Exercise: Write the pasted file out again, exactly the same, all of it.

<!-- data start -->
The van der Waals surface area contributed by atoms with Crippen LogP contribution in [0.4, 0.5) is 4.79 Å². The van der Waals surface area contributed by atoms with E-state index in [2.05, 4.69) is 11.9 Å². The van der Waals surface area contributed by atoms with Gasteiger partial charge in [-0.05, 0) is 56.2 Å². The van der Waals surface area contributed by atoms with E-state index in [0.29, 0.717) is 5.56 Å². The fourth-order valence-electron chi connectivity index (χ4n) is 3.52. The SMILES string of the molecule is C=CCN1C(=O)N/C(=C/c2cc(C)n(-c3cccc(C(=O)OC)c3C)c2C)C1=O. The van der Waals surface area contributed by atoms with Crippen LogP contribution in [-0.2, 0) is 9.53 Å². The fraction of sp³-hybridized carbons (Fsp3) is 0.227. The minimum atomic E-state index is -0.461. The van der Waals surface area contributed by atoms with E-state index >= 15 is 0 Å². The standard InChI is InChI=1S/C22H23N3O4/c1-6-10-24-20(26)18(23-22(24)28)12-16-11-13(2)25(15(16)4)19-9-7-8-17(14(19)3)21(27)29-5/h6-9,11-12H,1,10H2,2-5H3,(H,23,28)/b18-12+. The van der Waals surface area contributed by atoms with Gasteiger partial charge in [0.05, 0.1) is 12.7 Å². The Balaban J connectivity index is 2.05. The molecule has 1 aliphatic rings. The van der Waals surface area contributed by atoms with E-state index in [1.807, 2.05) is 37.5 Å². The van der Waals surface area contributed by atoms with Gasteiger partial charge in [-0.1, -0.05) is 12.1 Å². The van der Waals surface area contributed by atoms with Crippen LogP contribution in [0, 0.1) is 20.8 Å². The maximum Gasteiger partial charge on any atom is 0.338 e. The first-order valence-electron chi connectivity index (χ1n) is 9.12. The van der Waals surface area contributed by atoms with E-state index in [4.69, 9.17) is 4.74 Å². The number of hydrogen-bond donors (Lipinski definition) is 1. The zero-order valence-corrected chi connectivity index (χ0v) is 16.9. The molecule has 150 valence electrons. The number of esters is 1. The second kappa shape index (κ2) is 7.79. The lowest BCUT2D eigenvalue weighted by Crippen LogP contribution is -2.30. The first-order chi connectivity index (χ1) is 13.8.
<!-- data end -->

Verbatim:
The van der Waals surface area contributed by atoms with Crippen LogP contribution in [0.4, 0.5) is 4.79 Å². The van der Waals surface area contributed by atoms with E-state index in [2.05, 4.69) is 11.9 Å². The van der Waals surface area contributed by atoms with Gasteiger partial charge in [-0.05, 0) is 56.2 Å². The van der Waals surface area contributed by atoms with E-state index in [0.29, 0.717) is 5.56 Å². The fourth-order valence-electron chi connectivity index (χ4n) is 3.52. The SMILES string of the molecule is C=CCN1C(=O)N/C(=C/c2cc(C)n(-c3cccc(C(=O)OC)c3C)c2C)C1=O. The van der Waals surface area contributed by atoms with Crippen LogP contribution in [-0.2, 0) is 9.53 Å². The fraction of sp³-hybridized carbons (Fsp3) is 0.227. The minimum atomic E-state index is -0.461. The van der Waals surface area contributed by atoms with E-state index >= 15 is 0 Å². The standard InChI is InChI=1S/C22H23N3O4/c1-6-10-24-20(26)18(23-22(24)28)12-16-11-13(2)25(15(16)4)19-9-7-8-17(14(19)3)21(27)29-5/h6-9,11-12H,1,10H2,2-5H3,(H,23,28)/b18-12+. The van der Waals surface area contributed by atoms with Gasteiger partial charge in [0.05, 0.1) is 12.7 Å². The Balaban J connectivity index is 2.05. The molecule has 1 aliphatic rings. The van der Waals surface area contributed by atoms with E-state index in [1.807, 2.05) is 37.5 Å². The van der Waals surface area contributed by atoms with Gasteiger partial charge in [-0.1, -0.05) is 12.1 Å². The van der Waals surface area contributed by atoms with Crippen LogP contribution in [0, 0.1) is 20.8 Å². The maximum Gasteiger partial charge on any atom is 0.338 e. The first-order valence-electron chi connectivity index (χ1n) is 9.12. The van der Waals surface area contributed by atoms with E-state index in [4.69, 9.17) is 4.74 Å². The number of hydrogen-bond donors (Lipinski definition) is 1. The zero-order valence-corrected chi connectivity index (χ0v) is 16.9. The molecule has 150 valence electrons. The number of esters is 1. The second kappa shape index (κ2) is 7.79. The lowest BCUT2D eigenvalue weighted by Crippen LogP contribution is -2.30. The first-order chi connectivity index (χ1) is 13.8.